Ogden told the gathering that in his wildest dreams, he could never imagine this happening.

“We will stand up together, and when we stand together we have to push – a lot of people pushing is a lot of power,” said Ogden. “The politicians need to know what we support. Water is sacred and we don’t need a dump here – this does not make sense they would spend $5.5 million to build another landfill when we already have capacity in our landfill.

“With recycling and zero waste we will have even more capacity and no need for landfill. I would rather spend that money on educating out kids about the environment instead of using it to dig a hole in the ground.”

Midland drummer Liz Appleton joined the community dinner and participated in the entertainment of the evening.

“I think the gathering here tonight shows community support and awareness. I am humble at what these people the land are doing,” she said. “When you come here with a negative attitude you put it in the fire and leave with a positive attitude.

“The First Nations people have pulled together in this peaceful protest in unity for the land and to stop Site 41 and I think they will do it.”

Neighbour Jack Dyer said he thinks the native protesters are “doing a good job.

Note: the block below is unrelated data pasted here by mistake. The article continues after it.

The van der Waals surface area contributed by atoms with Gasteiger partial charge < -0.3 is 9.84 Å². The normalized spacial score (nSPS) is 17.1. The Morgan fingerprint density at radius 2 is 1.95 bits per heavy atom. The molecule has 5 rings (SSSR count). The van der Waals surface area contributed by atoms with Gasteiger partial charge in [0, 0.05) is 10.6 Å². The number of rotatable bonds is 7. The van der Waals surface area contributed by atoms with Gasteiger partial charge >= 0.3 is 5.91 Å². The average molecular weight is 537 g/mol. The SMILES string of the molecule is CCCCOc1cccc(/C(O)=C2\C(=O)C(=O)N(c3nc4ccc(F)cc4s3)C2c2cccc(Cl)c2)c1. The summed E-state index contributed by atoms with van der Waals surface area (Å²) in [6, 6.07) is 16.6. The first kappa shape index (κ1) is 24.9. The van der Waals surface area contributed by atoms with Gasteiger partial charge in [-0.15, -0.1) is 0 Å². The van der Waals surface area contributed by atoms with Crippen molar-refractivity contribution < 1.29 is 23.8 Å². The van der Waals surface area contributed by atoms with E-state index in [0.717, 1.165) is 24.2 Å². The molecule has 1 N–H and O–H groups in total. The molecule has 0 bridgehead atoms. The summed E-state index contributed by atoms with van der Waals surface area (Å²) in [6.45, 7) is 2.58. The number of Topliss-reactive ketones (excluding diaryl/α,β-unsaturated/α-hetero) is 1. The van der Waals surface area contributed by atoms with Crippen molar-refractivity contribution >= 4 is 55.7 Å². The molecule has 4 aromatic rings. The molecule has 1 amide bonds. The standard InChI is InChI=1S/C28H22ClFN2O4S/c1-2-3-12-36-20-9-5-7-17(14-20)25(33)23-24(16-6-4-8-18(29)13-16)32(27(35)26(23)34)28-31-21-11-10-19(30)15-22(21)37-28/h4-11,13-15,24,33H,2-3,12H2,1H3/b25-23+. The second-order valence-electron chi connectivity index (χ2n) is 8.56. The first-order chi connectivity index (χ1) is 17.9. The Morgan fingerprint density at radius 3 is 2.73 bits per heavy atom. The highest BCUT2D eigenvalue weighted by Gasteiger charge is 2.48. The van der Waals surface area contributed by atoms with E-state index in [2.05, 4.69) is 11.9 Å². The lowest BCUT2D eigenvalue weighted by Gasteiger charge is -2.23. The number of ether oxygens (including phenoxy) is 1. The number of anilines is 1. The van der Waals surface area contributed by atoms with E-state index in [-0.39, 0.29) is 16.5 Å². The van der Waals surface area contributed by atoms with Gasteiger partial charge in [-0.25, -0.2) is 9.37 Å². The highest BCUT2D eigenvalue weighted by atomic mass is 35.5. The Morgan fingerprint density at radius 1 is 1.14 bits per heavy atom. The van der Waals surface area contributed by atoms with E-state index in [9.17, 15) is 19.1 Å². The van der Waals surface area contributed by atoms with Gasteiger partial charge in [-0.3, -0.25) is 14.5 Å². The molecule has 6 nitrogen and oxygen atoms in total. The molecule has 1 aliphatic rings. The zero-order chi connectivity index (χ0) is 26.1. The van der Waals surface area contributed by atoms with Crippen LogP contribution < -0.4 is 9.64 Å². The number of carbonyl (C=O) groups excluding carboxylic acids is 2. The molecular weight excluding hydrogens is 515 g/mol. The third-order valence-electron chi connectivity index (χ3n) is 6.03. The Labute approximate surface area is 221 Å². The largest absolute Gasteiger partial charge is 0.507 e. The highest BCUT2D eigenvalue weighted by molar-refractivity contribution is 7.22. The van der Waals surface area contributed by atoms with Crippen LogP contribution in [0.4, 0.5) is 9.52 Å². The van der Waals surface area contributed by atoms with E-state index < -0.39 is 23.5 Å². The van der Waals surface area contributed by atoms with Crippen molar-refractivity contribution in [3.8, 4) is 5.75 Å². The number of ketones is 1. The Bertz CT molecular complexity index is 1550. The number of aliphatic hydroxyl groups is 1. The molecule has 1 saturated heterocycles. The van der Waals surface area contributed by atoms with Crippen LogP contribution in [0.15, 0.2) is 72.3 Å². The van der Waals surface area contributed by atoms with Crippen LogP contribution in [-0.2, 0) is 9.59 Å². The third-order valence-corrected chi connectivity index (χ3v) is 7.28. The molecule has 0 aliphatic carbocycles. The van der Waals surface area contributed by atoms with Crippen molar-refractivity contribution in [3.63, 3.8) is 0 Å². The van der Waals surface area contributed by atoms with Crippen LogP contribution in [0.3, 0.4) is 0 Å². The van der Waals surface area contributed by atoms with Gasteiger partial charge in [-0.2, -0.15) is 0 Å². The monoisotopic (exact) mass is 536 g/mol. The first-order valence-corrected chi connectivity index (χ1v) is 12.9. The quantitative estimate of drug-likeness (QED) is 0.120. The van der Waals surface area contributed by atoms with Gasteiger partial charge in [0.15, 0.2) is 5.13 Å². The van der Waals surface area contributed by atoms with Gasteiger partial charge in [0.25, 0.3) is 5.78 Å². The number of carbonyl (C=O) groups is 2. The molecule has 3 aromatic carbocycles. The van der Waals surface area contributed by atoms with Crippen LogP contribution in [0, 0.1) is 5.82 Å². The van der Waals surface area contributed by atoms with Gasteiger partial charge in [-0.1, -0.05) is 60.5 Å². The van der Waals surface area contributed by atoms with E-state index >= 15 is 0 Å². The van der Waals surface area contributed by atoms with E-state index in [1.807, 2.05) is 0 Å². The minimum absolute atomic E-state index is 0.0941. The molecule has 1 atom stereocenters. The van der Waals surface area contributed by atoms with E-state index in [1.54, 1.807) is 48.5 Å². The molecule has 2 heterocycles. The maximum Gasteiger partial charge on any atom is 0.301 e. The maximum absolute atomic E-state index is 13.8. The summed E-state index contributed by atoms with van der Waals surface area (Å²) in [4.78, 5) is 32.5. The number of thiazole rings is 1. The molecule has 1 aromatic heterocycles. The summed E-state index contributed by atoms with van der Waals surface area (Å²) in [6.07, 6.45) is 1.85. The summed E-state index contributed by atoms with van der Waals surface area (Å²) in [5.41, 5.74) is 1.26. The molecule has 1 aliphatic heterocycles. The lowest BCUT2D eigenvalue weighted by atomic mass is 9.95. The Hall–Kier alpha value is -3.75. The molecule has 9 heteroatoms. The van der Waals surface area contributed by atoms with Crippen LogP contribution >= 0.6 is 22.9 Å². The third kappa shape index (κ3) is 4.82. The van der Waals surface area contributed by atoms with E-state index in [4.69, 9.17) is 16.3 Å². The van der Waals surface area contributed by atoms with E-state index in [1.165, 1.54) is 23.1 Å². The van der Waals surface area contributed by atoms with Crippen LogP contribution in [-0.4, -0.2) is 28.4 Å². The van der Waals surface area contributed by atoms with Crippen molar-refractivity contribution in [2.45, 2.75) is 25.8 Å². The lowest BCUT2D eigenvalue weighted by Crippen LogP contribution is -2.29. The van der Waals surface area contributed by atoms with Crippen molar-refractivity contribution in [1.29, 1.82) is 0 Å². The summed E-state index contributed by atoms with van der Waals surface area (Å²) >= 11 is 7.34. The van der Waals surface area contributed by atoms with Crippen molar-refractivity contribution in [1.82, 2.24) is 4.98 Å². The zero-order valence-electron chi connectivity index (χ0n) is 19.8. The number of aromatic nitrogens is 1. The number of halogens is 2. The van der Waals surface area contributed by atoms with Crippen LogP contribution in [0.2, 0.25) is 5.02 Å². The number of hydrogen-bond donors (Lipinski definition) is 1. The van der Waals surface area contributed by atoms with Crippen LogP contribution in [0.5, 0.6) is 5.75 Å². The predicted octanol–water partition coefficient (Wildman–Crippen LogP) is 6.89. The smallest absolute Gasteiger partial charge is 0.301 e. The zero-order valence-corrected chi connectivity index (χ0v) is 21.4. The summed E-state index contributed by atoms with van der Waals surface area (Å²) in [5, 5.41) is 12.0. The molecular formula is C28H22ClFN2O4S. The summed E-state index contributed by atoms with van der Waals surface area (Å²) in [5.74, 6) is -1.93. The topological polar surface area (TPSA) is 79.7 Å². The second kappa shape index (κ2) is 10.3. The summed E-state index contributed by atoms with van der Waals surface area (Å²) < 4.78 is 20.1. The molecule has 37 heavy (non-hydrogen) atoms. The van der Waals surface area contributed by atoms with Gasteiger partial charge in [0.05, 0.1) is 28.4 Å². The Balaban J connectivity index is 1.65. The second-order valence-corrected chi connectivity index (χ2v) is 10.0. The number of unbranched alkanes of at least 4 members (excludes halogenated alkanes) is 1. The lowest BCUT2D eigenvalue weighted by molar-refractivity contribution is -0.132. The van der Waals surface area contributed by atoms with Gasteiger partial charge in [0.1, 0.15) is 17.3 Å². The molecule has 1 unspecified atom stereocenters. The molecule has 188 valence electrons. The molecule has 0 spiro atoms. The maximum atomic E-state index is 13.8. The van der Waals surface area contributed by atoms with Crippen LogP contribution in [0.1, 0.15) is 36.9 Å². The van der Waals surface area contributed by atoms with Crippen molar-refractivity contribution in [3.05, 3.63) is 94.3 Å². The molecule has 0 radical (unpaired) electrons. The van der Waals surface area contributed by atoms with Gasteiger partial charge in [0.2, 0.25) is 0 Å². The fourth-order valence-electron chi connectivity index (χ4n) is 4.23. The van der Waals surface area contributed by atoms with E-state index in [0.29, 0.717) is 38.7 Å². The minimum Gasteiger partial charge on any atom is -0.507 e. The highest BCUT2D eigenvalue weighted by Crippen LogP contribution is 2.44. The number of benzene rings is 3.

“I hope the protest is successful and will do what I can to help them by bringing wood for the fire,” said Dyer.

Neighbour and retired farmer Keith Wood said the land was “full of water,” and shared childhood memories of annual basement floods and ample flooding in the field each spring. Having protested Site 41 from the beginning, Wood commended the natives for what they were doing.

“Thank God they are here – they are needed,” said Wood. “They give this fight a new angle.

Aboriginal Affairs Officer/Aboriginal Working Group Secretary/Treasurer Shelley Essaunce has visited the site several times and attended the feast on Friday night. She said the gathering was to share with the neighbours what they are doing and why.

“We’d like to ensure that we are communicating and building relationships with them in

a good way,” said Essaunce, who shared a poem about the environment at the gathering. “The women are standing up for the water and standing united. We are committed to doing this in a peaceful manner.”

Environmentalist Danny Beaton spoke at the event and played a Native America flute along with native drummer and singer John Hawke, a resident of Christian Island. The women commended Hawke for his help in keeping the fire burning from day one. Elder and water protector Gloria King said prayers and Wasauksing First Nation drummer Ethel Chynoweth spoke on behalf of the native women, saying the protest to protect the water was a “reminder of what our job is as native women”.

On Saturday, Green party Leader Elizabeth May attended the campsite and spoke on her support for the stand being taken by the natives and area residents such as Ogden.

Two online petitions have been set up: www.stopdumpsite41.ca and www.dannybeaton.ca

Article ID# 1572204